[ExI] online betting on ideas futures
spike at rainier66.com
spike at rainier66.com
Sun Feb 9 21:24:45 UTC 2020
From: extropy-chat <extropy-chat-bounces at lists.extropy.org> On Behalf Of Dave Sill via extropy-chat
Sent: Sunday, February 9, 2020 12:19 PM
To: ExI chat list <extropy-chat at lists.extropy.org>
Cc: Dave Sill <sparge at gmail.com>
Subject: Re: [ExI] online betting on ideas futures
On Sat, Feb 8, 2020 at 10:31 AM spike jones via extropy-chat <extropy-chat at lists.extropy.org <mailto:extropy-chat at lists.extropy.org> > wrote:
There was a critical political primary in Iowa Monday, although I do not recall the name of the party. There were a large number of contestants but it came down to two fellers who came out ahead of the pack. Problem: it was and still is unclear who won that.
>…It doesn't matter. Iowa isn't deciding the ticket. It's sufficient to know who the contenders are and who didn't make a good showing. Further primaries will clarify who's in the running. It's completely irrelevant which of the top two happened to score a couple hundred or thousand more votes.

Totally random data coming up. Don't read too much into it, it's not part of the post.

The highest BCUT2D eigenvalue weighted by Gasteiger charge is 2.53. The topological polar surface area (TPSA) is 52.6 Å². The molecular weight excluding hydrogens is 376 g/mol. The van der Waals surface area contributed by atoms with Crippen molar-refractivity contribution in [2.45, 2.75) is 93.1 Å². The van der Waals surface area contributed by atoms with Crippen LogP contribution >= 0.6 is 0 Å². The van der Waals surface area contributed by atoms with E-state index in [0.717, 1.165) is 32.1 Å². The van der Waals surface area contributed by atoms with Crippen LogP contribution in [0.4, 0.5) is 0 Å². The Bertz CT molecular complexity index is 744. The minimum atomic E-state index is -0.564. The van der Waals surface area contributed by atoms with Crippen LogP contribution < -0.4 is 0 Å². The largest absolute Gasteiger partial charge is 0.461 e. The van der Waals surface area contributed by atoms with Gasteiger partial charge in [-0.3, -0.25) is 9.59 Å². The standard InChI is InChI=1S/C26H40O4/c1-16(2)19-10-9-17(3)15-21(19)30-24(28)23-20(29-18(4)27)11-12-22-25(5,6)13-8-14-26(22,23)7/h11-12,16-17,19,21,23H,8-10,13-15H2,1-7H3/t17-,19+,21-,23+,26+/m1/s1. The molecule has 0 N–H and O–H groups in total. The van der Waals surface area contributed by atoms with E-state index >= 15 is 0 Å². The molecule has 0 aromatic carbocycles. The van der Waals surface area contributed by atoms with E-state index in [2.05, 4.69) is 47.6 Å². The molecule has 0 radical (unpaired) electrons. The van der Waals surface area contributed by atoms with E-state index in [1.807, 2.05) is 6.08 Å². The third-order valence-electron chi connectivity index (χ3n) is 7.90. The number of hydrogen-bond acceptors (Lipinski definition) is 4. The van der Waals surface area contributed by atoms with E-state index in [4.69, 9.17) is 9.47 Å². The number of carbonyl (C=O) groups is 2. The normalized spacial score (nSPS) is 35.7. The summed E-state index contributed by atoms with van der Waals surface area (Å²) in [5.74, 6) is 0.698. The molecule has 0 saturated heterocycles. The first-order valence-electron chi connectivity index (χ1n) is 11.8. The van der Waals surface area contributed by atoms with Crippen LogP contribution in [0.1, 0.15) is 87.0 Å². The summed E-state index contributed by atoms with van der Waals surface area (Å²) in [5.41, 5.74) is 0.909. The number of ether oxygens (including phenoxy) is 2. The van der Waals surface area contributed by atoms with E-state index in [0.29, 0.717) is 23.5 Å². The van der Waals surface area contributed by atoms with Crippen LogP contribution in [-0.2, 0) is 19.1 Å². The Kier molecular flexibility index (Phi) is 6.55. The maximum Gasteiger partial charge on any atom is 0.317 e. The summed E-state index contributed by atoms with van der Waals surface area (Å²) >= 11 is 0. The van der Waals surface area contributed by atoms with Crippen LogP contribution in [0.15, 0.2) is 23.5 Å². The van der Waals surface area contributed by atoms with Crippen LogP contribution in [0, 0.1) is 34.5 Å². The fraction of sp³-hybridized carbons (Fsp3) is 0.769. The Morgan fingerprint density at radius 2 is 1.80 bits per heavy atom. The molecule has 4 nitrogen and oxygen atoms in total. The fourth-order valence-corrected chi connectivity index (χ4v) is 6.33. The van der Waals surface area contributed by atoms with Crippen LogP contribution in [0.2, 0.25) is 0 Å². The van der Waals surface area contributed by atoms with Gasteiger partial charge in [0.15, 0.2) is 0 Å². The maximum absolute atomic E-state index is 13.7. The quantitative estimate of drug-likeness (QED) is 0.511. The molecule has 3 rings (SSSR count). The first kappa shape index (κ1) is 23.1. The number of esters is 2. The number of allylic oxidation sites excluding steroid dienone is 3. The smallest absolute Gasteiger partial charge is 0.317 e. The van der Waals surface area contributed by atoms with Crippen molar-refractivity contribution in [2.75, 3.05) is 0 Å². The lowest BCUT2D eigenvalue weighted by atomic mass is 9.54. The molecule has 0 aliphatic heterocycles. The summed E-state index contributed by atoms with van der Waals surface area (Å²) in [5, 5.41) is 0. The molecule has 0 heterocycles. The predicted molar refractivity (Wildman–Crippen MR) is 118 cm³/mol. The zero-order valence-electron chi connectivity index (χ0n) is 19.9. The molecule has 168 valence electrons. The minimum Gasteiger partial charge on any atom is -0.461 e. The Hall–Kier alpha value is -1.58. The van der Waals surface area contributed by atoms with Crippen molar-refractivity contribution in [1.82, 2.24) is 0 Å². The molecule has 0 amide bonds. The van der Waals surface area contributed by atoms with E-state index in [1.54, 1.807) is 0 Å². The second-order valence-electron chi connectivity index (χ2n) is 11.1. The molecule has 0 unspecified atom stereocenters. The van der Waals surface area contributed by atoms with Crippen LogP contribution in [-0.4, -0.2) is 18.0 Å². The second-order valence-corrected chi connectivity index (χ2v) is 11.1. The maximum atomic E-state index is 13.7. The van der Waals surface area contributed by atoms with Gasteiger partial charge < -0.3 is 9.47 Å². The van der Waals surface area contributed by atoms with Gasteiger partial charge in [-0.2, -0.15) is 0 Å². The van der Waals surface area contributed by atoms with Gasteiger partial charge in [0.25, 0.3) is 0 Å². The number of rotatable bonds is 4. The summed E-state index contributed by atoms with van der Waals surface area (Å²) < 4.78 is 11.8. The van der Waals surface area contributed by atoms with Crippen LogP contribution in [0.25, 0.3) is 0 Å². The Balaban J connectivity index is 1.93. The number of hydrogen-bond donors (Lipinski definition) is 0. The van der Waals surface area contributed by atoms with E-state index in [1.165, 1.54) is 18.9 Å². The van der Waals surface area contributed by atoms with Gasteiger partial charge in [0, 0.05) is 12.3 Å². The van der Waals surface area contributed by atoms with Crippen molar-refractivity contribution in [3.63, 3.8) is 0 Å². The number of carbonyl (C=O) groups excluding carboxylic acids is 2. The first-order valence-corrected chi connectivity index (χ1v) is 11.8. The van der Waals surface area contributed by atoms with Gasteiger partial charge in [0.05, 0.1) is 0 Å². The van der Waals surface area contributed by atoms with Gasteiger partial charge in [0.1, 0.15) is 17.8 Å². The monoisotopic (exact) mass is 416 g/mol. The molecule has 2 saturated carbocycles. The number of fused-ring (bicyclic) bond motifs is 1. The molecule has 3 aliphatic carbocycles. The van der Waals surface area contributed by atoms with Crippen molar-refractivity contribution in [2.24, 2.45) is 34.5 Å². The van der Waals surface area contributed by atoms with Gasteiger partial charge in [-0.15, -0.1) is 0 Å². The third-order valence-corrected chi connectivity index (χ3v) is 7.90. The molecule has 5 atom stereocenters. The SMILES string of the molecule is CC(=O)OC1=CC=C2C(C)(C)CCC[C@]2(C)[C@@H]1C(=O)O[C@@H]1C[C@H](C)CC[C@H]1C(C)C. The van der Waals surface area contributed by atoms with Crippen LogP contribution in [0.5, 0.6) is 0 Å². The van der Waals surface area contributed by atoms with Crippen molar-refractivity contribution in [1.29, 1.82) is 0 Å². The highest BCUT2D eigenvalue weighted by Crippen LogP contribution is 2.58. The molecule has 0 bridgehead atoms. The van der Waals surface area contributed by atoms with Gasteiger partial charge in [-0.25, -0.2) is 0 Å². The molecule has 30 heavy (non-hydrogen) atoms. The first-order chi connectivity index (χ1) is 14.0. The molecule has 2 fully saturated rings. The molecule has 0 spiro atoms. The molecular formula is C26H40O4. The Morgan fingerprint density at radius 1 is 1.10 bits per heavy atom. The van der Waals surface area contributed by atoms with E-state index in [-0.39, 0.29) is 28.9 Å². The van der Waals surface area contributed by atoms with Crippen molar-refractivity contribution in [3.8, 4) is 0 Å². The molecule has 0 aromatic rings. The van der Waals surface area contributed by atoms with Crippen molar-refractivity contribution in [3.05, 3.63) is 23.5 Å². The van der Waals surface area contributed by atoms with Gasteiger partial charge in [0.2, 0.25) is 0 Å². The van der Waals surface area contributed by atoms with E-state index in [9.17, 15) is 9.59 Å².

Dave, on the contrary sir.
The party in question had 32 candidates announce their intentions, so the betting was generally a few cents a share. When he entered, one of the two in question had shares available for 2 cents.
If one likes a dark horse candidate, one can justifiably decide that should that candidate win the first caucus (in the admittedly weird primary system) then those 2 cent shares would be worth a dollar each. So plenty of people are now using the first primary as a proxy war. They take the 20 bucks they would have sent to the candidate, buy 1000 shares that he or she will win in Iowa. Then if he or she does, that candidate gets 1000 bucks. If not, he or she gets nothing, but it doesn’t matter, since that candidate would have no chance anyway.
There were over 6 million shares of that stock trading hands this week on this, one of the smaller betting sites. Conclusion: winning that caucus is worth millions of dollars to the winner.
I will issue the standard claimer: I too bet on these things (not on this one but others.) I have a philosophy and method similar to the one I shared above with a slight exception. Similar to the others in that if my candidate loses in Iowa, he or she gets nothing. But if my candidate wins, my candidate gets my cheerful vote. Then I keep the money.
Hey, that’s the way we unapologetic capitalists do things.
We still don’t know who won that first caucus and the results have high importance.
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